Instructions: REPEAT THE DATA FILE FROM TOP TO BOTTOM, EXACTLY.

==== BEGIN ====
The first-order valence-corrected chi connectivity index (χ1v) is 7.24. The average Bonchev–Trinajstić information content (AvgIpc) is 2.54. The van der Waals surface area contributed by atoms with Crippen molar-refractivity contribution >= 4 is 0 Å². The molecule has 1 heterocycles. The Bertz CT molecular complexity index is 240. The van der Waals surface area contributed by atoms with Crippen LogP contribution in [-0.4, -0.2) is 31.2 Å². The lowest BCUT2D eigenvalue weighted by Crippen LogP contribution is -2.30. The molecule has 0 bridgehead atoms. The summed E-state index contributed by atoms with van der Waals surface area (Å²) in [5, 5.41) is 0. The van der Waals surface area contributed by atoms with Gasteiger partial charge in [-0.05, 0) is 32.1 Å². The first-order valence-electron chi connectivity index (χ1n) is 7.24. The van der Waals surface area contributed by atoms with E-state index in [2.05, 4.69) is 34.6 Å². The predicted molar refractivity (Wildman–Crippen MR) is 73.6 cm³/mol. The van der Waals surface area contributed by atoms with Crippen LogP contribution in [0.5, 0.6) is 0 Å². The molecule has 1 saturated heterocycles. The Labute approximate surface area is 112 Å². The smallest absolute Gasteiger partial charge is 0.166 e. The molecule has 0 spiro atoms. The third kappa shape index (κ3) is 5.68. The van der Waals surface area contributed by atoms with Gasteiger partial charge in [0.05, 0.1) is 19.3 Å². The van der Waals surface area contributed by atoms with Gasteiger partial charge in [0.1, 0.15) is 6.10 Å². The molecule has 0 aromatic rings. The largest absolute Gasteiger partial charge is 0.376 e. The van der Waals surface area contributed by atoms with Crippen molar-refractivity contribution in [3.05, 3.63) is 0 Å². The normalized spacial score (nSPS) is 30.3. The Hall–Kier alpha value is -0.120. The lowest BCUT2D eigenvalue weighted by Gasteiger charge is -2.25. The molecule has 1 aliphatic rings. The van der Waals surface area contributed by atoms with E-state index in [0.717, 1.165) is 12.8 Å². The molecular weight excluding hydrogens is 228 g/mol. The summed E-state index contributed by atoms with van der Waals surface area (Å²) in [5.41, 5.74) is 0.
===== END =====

The first-order valence-corrected chi connectivity index (χ1v) is 7.24. The average Bonchev–Trinajstić information content (AvgIpc) is 2.54. The van der Waals surface area contributed by atoms with Crippen molar-refractivity contribution >= 4 is 0 Å². The molecule has 1 heterocycles. The Bertz CT molecular complexity index is 240. The van der Waals surface area contributed by atoms with Crippen LogP contribution in [-0.4, -0.2) is 31.2 Å². The lowest BCUT2D eigenvalue weighted by Crippen LogP contribution is -2.30. The molecule has 0 bridgehead atoms. The summed E-state index contributed by atoms with van der Waals surface area (Å²) in [5, 5.41) is 0. The van der Waals surface area contributed by atoms with Gasteiger partial charge in [-0.05, 0) is 32.1 Å². The first-order valence-electron chi connectivity index (χ1n) is 7.24. The van der Waals surface area contributed by atoms with E-state index in [2.05, 4.69) is 34.6 Å². The predicted molar refractivity (Wildman–Crippen MR) is 73.6 cm³/mol. The van der Waals surface area contributed by atoms with Crippen LogP contribution in [0.5, 0.6) is 0 Å². The molecule has 1 saturated heterocycles. The Labute approximate surface area is 112 Å². The smallest absolute Gasteiger partial charge is 0.166 e. The molecule has 0 spiro atoms. The third kappa shape index (κ3) is 5.68. The van der Waals surface area contributed by atoms with Gasteiger partial charge in [0.05, 0.1) is 19.3 Å². The van der Waals surface area contributed by atoms with Gasteiger partial charge in [0.1, 0.15) is 6.10 Å². The molecule has 0 aromatic rings. The largest absolute Gasteiger partial charge is 0.376 e. The van der Waals surface area contributed by atoms with Crippen molar-refractivity contribution in [3.05, 3.63) is 0 Å². The normalized spacial score (nSPS) is 30.3. The Hall–Kier alpha value is -0.120. The lowest BCUT2D eigenvalue weighted by Gasteiger charge is -2.25. The molecule has 1 aliphatic rings. The van der Waals surface area contributed by atoms with E-state index in [0.717, 1.165) is 12.8 Å². The molecular weight excluding hydrogens is 228 g/mol. The summed E-state index contributed by atoms with van der Waals surface area (Å²) in [5.41, 5.74) is 0.